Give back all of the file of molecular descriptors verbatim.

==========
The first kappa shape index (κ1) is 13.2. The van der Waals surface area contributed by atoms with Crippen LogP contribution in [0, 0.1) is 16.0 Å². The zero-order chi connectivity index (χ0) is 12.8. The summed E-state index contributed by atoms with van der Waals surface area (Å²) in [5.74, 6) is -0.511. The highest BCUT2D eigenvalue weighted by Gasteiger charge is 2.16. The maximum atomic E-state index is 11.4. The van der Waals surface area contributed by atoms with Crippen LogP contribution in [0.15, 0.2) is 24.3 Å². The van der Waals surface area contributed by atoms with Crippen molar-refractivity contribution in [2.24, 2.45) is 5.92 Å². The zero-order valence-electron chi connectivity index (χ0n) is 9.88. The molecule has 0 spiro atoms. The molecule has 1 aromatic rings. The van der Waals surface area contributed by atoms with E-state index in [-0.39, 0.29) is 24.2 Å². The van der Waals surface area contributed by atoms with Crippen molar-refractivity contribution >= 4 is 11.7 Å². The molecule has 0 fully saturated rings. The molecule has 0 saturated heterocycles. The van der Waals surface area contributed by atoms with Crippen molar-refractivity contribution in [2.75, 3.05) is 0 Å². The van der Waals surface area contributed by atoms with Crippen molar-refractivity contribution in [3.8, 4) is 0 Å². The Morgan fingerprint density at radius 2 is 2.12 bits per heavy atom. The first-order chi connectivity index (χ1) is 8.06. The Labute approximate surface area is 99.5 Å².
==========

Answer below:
The first kappa shape index (κ1) is 13.2. The van der Waals surface area contributed by atoms with Crippen LogP contribution in [0, 0.1) is 16.0 Å². The zero-order chi connectivity index (χ0) is 12.8. The summed E-state index contributed by atoms with van der Waals surface area (Å²) in [5.74, 6) is -0.511. The highest BCUT2D eigenvalue weighted by Gasteiger charge is 2.16. The maximum atomic E-state index is 11.4. The van der Waals surface area contributed by atoms with Crippen LogP contribution in [0.15, 0.2) is 24.3 Å². The van der Waals surface area contributed by atoms with Crippen molar-refractivity contribution in [2.24, 2.45) is 5.92 Å². The zero-order valence-electron chi connectivity index (χ0n) is 9.88. The molecule has 0 spiro atoms. The molecule has 1 aromatic rings. The van der Waals surface area contributed by atoms with E-state index in [-0.39, 0.29) is 24.2 Å². The van der Waals surface area contributed by atoms with Crippen molar-refractivity contribution >= 4 is 11.7 Å². The molecule has 0 fully saturated rings. The molecule has 0 saturated heterocycles. The van der Waals surface area contributed by atoms with Crippen molar-refractivity contribution in [2.75, 3.05) is 0 Å². The van der Waals surface area contributed by atoms with Crippen molar-refractivity contribution in [3.8, 4) is 0 Å². The Morgan fingerprint density at radius 2 is 2.12 bits per heavy atom. The first-order chi connectivity index (χ1) is 8.06. The Labute approximate surface area is 99.5 Å².